Rhythm is such an integral part of our lives that we almost forget about it, and view the rhythms in musical forms as a kind of entertainment. In fact, however, these rhythms are a reflection of reality and Afro-Peruvians have developed some of the most complex and lively forms that you are ever likely to encounter.
To capture them, I made a trip to Lima, Peru’s capitol, to film three master percussionists: Lalo Izquierdo, Cotito, and Huevito. This documentary is the result.
Ma’s work has screened and been in festivals in seven countries on three continents. She produces and directs in both English and Spanish, and in certain respects considers herself an international version of Les Blank.
Her passions are music, dance, and communicating across ethnic & cultural boundaries; and she tries to combine each of these elements in her work, whether documentary, narrative, or experimental. Her earlier careers (history professor, lawyer, and non-profit administrator) also have a significant effect on her filmmaking.
Lalo Izquierdo, one of the three stars of this documentary, is a master percussionist who has been playing the cajón since childhood. He is also a very fine dancer (as is evident in the documentary) and a folklorist of his community.
Izquierdo has taught Afro-Peruvian performance arts on three continents and holds classes for Afro-Peruvian youth in Peru. He has also been featured in several documentaries in addition to this one, such as Sigo Siendo (directed by Javier Corcuera) which won a Goya prize; and my own A Zest for Life: Afro-Peruvian Rhythms, a Source of Latin Jazz.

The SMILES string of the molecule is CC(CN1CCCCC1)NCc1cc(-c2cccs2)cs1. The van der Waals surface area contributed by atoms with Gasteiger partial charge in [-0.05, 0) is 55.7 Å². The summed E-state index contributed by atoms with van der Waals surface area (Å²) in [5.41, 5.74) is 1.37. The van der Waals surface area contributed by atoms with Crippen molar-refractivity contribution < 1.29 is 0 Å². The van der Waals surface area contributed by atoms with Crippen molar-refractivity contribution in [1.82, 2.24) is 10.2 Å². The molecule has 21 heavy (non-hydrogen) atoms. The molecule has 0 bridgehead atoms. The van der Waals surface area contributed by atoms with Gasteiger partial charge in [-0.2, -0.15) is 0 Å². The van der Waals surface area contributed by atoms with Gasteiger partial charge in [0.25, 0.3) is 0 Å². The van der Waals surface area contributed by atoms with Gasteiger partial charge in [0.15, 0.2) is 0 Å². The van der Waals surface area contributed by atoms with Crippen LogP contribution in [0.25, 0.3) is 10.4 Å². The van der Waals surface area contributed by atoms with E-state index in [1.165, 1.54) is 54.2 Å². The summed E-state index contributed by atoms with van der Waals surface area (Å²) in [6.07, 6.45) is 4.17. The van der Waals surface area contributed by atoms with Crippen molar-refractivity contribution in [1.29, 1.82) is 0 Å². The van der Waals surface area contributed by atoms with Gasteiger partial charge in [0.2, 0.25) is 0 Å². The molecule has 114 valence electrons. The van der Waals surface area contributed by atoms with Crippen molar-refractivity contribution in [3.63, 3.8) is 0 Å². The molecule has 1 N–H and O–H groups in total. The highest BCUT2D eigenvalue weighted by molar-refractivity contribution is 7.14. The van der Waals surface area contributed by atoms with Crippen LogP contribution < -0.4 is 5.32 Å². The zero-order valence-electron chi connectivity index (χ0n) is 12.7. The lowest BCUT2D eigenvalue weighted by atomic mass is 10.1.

An outstanding, internationally known percussionist, Cotito has toured and taught in much of Latin America as well as the United States, Canada and Japan. A professional musician from a very young age, he studied journalist in college but then found the call of his Afro-Peruvian heritage too strong to resist!
At one time percussionist for the wildly popular singer Susana Baca, he now plays with the exciting group Novalima. With Novalima, he has toured Europe as well as adding several music albums to his CV.
Another fine and famous percussionist, Huevito is the youngest of our three stars. Born and raised in Lima, Peru, with a father who led a highly respected Afro-Peruvian music and dance troupe, Huevito learned the rhythms, and the cajón, at a very young age.
He is also three times winner of Peru’s national zapateo fancy footwork contest. Huevito has toured North and South America with his percussion and his zapateo, and since 2005 has been a key member of the Gabriel Alegría Afro-Peruvian Jazz Sextet based in New York and Lima.
Nachi Bustamante was a terrific help on the day of the big shoot, arranging for venues, coordinating with the talent, and helping solve a major problem when our sound person didn’t show up. She also located the photos for me and got permission to use them.
Coco Linares is a well-known guitarist and deserves the great reputation he has. He was essential to all the performance numbers – some of which he had to learn as we were setting up to shoot! A talented and very good-natured man, I hope to have the opportunity to work with him again.
Lucho Cateriano did exemplary camera work for us on the day of the big shoot. He not only managed his own camera but also brought along a GoPro which he set up and used to great advantage. In addition, he was invaluable in other ways: helping with lights and set decoration, helping find crew, etc., etc.. A good person!
Leticia Coray did a fine job singing, and her strong voice and good performance adds a great deal to the two numbers in which she appears.